The Black Codes and the Rise of Racist Terror
Meanwhile, the blacks in the South were kept in a subordinate position with the institution of the black codes. These codes prohibited blacks from bearing arms; blacks couldn't sell produce without evidence that it wasn't stolen; there was a poll tax placed on all blacks; any white could arrest any black upon viewing a misdemeanor by aforesaid black; the right to buy land was limited in both amount and location, i.e., the whites got all the good land and the blacks didn't get any. There were numerous vagrancy apprenticeship laws, so that a black had to make a contract with a landowner within the first ten days of January, and was bound for a year to work for him. If he didn't, then he was a vagrant and was fined, imprisoned and probably sent to work on the plantation of that very same landowner. A black had to have a pass to go anywhere, and the wage system was only nominal. White people were prevented from associating with blacks on terms of equality, but blacks could finally get legaUy married. All this was an attempt by the slavocracy to main¬tain its power while legally abolishing slavery, but still using the same system of gang labor on the plantations.
Blacks didn't take this entirely sitting down. There were "colored conventions" throughout the South to protest this treatment. In a number of cities the upper layer of blacks—the skilled workers and the professionals—would participate in these colored conventions. On the one hand the slavocracy was instituting the black codes, but on the other hand there were 200,000 blacks who had been in the army, a number of whom hadn't been demobilized. There was a desire among the freedmen to take over the land, with the tacit consent of these black troops. But that never really got off the ground. It was at this time, around the winter of 1865 to 1866, that if the Radicals had had power, the blacks might have had a chance to get the land. The Confeder¬ates had definitely been militarily defeated.
I wanted to read you a graphic passage out of DuBois' Black Reconstruction which describes a convention in New Orleans and how it was broken up by the Klansmen. It was a state convention to determine whether blacks would get the vote. A lot of blacks were in attendance:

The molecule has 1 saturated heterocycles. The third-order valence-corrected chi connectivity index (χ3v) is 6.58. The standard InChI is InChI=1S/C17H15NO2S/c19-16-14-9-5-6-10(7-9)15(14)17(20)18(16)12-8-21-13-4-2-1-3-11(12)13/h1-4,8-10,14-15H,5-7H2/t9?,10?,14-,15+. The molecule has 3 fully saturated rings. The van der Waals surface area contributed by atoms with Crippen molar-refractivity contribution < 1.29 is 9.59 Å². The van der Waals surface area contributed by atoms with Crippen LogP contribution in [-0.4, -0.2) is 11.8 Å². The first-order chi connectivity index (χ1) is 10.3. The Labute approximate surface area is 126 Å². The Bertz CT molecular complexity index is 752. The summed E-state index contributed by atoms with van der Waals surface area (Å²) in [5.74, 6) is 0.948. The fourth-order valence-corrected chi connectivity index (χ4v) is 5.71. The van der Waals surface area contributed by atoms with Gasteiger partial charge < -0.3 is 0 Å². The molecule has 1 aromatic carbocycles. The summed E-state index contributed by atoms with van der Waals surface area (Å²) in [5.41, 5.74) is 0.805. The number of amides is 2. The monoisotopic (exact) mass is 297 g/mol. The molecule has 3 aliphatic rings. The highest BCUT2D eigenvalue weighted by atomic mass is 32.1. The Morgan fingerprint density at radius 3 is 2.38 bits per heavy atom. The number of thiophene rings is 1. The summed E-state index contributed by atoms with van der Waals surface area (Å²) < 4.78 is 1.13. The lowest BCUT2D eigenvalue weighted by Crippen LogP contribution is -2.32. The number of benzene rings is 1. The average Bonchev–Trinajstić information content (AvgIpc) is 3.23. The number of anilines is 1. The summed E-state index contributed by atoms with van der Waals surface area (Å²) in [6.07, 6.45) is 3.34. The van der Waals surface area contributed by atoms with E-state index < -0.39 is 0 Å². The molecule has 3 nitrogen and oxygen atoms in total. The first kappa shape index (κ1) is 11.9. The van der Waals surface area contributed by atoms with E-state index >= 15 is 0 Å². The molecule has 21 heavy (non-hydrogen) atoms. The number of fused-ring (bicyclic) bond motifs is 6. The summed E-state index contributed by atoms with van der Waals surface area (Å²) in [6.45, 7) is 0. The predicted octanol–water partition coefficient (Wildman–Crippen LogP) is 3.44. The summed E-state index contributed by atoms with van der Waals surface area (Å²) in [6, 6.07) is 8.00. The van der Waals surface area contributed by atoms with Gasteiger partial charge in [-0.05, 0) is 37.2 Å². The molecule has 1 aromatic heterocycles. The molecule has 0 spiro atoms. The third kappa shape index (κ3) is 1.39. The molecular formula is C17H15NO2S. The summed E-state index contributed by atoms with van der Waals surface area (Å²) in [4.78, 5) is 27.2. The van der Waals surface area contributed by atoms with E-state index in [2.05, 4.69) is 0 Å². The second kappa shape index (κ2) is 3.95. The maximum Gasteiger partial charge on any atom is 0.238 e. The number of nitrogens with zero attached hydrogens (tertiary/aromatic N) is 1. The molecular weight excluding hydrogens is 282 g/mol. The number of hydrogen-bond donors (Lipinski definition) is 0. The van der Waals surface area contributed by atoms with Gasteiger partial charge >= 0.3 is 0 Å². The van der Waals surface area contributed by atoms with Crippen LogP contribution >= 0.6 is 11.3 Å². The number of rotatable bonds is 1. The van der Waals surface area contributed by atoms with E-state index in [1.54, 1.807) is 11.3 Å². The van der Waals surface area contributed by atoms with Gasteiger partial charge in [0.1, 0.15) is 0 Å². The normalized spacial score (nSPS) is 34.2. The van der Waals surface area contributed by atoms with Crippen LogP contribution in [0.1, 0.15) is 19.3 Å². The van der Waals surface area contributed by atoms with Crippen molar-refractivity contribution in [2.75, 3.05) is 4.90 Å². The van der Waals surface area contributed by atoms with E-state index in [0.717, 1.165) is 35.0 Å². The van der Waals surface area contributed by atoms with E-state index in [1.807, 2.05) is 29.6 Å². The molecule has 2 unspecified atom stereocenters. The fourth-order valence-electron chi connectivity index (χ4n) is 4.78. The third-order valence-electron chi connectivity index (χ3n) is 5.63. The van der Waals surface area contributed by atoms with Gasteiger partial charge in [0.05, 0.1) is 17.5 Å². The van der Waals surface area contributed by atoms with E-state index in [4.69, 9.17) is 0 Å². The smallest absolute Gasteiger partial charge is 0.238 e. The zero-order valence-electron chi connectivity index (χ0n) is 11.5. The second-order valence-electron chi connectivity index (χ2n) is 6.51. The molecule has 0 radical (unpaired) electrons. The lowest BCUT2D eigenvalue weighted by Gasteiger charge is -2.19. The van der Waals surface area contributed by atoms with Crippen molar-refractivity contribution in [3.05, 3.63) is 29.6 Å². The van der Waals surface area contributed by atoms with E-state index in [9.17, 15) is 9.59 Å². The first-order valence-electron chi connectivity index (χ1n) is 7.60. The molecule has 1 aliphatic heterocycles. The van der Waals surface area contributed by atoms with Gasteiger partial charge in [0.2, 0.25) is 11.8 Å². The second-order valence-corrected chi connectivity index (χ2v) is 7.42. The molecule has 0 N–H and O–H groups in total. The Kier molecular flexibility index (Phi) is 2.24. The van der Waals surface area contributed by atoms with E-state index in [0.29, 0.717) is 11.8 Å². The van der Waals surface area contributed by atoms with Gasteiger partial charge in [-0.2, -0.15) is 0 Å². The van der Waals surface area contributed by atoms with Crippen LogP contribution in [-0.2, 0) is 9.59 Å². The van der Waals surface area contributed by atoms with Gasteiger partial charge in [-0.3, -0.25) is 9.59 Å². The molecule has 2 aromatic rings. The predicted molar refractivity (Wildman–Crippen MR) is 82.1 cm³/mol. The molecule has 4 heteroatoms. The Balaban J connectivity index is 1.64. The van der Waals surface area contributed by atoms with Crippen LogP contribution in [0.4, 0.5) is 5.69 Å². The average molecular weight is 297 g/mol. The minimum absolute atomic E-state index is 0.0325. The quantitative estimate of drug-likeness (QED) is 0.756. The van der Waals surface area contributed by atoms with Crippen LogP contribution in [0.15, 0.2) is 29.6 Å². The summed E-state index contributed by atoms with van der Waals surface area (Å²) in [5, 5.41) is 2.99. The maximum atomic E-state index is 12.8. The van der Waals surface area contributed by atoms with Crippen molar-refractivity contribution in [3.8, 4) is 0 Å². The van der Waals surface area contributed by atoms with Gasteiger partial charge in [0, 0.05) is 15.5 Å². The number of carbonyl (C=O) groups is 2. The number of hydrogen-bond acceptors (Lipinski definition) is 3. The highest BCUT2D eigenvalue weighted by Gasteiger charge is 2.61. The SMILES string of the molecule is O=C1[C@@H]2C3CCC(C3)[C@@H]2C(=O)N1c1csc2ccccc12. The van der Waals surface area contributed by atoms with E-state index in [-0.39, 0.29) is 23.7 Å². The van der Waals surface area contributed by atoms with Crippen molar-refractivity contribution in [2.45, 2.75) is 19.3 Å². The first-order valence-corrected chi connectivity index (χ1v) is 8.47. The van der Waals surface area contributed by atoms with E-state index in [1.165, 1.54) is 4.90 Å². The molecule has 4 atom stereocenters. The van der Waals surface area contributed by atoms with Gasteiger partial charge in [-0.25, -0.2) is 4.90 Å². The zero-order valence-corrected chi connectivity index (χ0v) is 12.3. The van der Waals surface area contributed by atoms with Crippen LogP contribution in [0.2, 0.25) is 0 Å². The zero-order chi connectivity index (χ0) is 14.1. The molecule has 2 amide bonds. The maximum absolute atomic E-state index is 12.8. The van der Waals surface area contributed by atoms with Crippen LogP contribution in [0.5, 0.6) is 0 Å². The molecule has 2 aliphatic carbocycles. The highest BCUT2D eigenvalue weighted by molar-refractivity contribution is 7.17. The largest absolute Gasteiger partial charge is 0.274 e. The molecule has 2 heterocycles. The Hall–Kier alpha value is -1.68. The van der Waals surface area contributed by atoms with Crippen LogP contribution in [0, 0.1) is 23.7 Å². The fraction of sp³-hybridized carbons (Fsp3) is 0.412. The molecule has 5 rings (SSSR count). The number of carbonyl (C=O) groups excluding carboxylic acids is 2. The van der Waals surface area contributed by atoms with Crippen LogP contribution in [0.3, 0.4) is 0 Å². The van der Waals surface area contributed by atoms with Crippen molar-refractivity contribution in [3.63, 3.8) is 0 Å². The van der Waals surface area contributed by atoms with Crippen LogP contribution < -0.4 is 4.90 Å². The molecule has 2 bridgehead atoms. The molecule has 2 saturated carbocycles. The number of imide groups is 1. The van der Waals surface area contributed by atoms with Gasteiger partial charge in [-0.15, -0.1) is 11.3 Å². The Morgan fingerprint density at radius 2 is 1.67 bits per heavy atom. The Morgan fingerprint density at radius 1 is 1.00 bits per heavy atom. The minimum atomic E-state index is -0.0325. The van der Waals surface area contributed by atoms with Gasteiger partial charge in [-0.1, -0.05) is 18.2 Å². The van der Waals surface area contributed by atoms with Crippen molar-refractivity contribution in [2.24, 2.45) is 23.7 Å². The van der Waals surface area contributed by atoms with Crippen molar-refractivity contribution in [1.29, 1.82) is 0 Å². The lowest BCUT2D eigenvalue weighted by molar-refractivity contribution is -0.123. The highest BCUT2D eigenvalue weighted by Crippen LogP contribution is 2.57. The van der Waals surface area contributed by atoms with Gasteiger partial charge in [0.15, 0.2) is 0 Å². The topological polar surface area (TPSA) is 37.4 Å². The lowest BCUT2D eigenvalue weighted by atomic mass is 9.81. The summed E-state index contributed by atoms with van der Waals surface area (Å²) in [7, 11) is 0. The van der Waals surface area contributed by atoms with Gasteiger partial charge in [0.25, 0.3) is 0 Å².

"Most of the leaders in this movement stayed away from the opening, and in fact only a small number of members accepted the call; but Monroe, also chief of a secret society known as "The Southern Cross," armed his police and the mob, who wore white handkerchiefs on their necks.
A signal shot was fired, and the mob deployed across the head of Dryades Street, moved upon the State House, and shot down the people who were in the hall.
The Reverend Dr. Morton waving a white handkerchief, cried to the police: 'Gentlemen, I beseech you to stop firing; we are non-combatants. If you want to arrest us, make any arrest you please, we are not prepared to defend our¬selves.' Some of the police, it is claimed, replied, 'We don't want any prisoners; .'you have all got to die.' Dr. Morton was shot and fell, mortally wounded. Dr. Dostie who was an object of special animosity on account of his inflammatory addresses was a marked victim. Shot through the spine, and with a sword thrust through his stomach, he died a few days later. There were about one hundred and fifty persons in the hall, mostly Negroes. Seizing chairs, they beat back the police three times, and barred the doors. But the police returned to the attack, firing their revolvers as they came. Some of the Negroes returned the fire, but most of them leaped from the windows in wild panic. In some cases they were shot as they came down or as they scrambled over the fence at the bottom. The only member of the convention, however, that was killed was a certain John Henderson. Some say six or seven hundred shots were fired. Negroes were pursued, and in some cases were killed on the streets. One of them, two miles from the scene, was taken from his shop and wounded in his side, hip, and back. The dead and wounded were piled upon drays and carried. Some say forty-eight were killed—".